What happens if next time you ask Alexa to order detergent, “she” not only picks the vendor that most profits Amazon, but also prices the product based on what Amazon knows about your financial-pain points and then accesses your Amazon financial account via an Amazon payment service in ways that leave you the only participant in this transaction who gets all wet if anything goes wrong? This is among the questions we answer in a new paper finding that the transformation of consumer finance through new tech services has tremendous potential, but also profound peril, especially to consumers without the financial resilience, educational background, or just patience to understand the huge differences between regulated providers and all the ambitious newcomers gunning for them.
It’s not, of course, that regulated companies put economic equality before profit – they don’t. It’s also not that regulators always meaningfully discipline errant providers when a bank or similar entity harms vulnerable households. However, all of the rules and all of the regulators do ensure that numerous protections are almost always built into consumer-finance products, that resources are on hand to handle complaints and mistakes, and that capital and liquidity can be claimed if customer funds go missing, identities are breached, servicing is faulty, or large fines are imposed. The rules may not be tough enough, the company isn’t always ready to help, or the fines may be too small, but at least a structure exists for consumer protection and redress. Tread beyond the regulators’ reach, and it’s a lot more dangerous out there.
Further, many statutory safeguards – FDIC insurance, $50 loss limits, and so forth – have applied so long to regulated products that most consumers think it’s the product that’s regulated, not the provider. When an unregulated provider offers a like-kind card, payment-service or even deposit product, most consumers will think the product is risk-free even if they are in fact putting their financial well-being on the line.
All of these differences are called regulatory asymmetry which leads to regulatory arbitrage which leads to trouble. The counter argument – of which I heard plenty following the paper release – is that service agreements and other self-regulation suffice or even beat mandatory regulation. But, as we note in the paper, it would take you at least four months of eight-hour days to read all the service agreements for the tech products most households now use. Even if you read them all, would you then know if a company changed the agreement or how using one tech service with an acceptable agreement links to another with one that should give you the willies?
We noted in our paper that tech firms integrate services without giving users any rights over how data are used. Germany has just barred Facebook from using data collected on third-party apps and websites or even from its own services to a consumer’s social-media account without the consumer’s prior consent. What’s more, Facebook can’t block a personal account even if the consumer denies it access to his or her WhatsApp or other service. No such protections apply in the U.S. so none of us knows what happens to our data. What will Facebook do with them when it’s new remittance service is up and running? If it gets the access to bank data for which it has asked? When it comes up with something new along the lines of a new bank in South Africa that uses data to price loans so only healthy people get credit?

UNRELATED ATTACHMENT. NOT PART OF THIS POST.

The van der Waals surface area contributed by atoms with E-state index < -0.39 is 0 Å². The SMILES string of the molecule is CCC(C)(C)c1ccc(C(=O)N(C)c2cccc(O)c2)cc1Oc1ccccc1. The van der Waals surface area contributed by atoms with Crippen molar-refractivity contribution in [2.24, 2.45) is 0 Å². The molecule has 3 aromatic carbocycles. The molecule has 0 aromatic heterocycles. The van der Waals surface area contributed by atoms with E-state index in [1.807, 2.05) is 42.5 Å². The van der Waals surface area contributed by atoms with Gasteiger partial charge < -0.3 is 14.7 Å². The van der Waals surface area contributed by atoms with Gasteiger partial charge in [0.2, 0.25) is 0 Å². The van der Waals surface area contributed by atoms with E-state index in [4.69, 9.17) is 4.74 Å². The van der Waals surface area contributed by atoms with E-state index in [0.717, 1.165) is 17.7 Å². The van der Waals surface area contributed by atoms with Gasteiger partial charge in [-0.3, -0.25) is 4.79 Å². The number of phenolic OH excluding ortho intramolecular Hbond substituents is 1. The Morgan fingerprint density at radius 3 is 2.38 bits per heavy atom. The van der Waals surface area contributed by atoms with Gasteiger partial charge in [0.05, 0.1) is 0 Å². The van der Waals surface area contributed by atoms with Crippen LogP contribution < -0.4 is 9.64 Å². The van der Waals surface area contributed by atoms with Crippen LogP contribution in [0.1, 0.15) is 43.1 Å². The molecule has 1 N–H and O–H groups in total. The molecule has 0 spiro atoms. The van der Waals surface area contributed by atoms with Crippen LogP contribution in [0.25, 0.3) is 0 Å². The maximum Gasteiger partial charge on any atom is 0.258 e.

There are clear privacy implications to shared data – as the Financial Times noted yesterday and our paper details, “User data is the most valuable commodity for most firms, but for consumer-facing platform technology companies, it is the only thing that matters.” But, as several of you asked after our paper came out, where does economic inequality come into this? After all, isn’t it as important to me that my personal data are breached as it is to a less-affluent consumer?
In short, no. The more financial products are inextricably or even invisibly linked to commercial transactions, the better firms will be able to target customers in ways that may well enhance profitability, but also discriminate on the basis of financial status, race, ethnicity, neighborhood, gender, disability, political perspective, or even how much you work out. With all this data power, the better able firms will also be to offer commercial products via the notorious “buy-now, pay-later” pitch. These deceptive marketing tactics have long jacked up the cost of cars, windows, and roofs to vulnerable households. What happens when they are used also for equality-essential financial services such as access to the payment system, mortgages, or deposits?
Finance has never been fair and banks aren’t exactly stewards of the downtrodden. But the power of big data in the hands of fast-changing machine-learning systems constructed to maximize profit outside the reach of virtually any governmental edict poses access, cost, and conflict questions never seen before in U.S. consumer finance. As our paper says, it’s essential to anticipate these equality challenges and curtail them now. We’ve learned the hard, hard way how impossible it is to remedy the damage to household wealth or even to national financial stability if critical financial products come at undue cost to the most vulnerable among us. If my detergent costs a bit too much or comes with a seemingly irresistible offer for a washing machine, I may be misled, but I’ll manage. But, when forty percent of Americans are only one paycheck away from poverty, even a little off the top makes all too much of a difference to far too many households for tech finance to explode without built-in safeguards from the start.